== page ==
The article discusses the ways that less successful mathematics students used graphing software with capabilities similar to a basic graphing calculator to solve algebra problems in context. The study is based on interviewing students who learned algebra for 3 years in an environment where software tools were always present. We found differences between the work of these less successful students and the traditional problem-solving patterns of less successful students. These less successful students used the graphing software to obtain a broader view, to confirm conjectures, and to complete difficult operations. However, they delayed using symbolic formalism, and most of their solution attempts focused on numeric and graphic representations. Their process of reaching a solution was found to be relatively long, and the graphing software tool was often not used at all because it did not support symbolic formulation and manipulations.
One major part of the effort to reform secondary school mathematics is the project of changing the goal of studying school algebra from the mastery of symbolic manipulations to the ability to reason algebraically. Another major component of these reform efforts is the creation of opportunities for students to communicate within and about mathematics. The ability to generalize, especially when the generalization requires a major breakthrough in habits of mind, is one indication of algebraic reasoning. In this article, I describe generalization activity as an opportunity to learn about seventh graders' understanding of functions. A group of students who had studied functions modeled a multivariable situation. Through individual and group work, they designed, described, and discussed various representations for functions of 2 variables. Their modeling efforts allowed them to analyze their understanding of representations of quantities, relationships among quantities, and relationships among the representations of quantities in both single- and multivariable functions.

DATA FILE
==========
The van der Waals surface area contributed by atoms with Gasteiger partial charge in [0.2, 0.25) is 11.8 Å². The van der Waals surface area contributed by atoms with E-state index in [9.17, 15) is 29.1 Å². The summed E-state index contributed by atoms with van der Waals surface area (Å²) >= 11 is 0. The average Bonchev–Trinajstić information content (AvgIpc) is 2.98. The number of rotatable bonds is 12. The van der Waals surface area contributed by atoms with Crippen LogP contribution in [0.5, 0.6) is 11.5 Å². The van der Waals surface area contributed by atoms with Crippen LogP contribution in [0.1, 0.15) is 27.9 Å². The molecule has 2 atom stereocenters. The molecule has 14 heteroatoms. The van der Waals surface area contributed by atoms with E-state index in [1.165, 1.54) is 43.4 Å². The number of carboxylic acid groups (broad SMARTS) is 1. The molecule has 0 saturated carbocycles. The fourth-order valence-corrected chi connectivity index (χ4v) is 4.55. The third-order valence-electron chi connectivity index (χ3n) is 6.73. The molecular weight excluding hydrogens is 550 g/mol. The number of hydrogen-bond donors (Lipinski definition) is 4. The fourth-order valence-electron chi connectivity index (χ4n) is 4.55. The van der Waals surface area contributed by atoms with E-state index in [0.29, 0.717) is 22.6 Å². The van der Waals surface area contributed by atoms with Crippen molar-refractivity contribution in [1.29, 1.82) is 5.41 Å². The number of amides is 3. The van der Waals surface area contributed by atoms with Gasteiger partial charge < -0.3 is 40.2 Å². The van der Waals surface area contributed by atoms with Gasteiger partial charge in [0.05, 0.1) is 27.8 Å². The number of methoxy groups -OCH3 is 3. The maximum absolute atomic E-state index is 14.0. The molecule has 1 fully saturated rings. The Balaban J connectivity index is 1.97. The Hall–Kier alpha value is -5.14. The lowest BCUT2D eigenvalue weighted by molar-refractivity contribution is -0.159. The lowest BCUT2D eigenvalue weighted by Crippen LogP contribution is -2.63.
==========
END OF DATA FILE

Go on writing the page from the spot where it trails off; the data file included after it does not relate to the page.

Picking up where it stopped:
Michal Yerushalmy and Shoshana Gilead
What is it that a rich society owes to its citizens? Not, I think, warehousing under the pretext that they are in “ninth-grade algebra or learning Macbeth,” but something far deeper, more valuable, more personal, more meaningful. When a student is bored, I do not think it is necessarily a failure of the student, nor of the teacher, but more often a failure of the curriculum. (Davis 1994, 318)
Michal Yerushalmy and Richard A. Houde
Traditionally, the teaching of high school geometry has emphasized the principles of deductive systems. This approach often forces students to learn how to manipulate mathematical systems while it denies them an equal opportunity to create geometry. Geometry teachers have always faced the dilemma of having to instil in their students an appreciation of deductive mathematical systems while at the same time offering them an opportunity to create mathematics. This article describes our approach in dealing with this dilemma.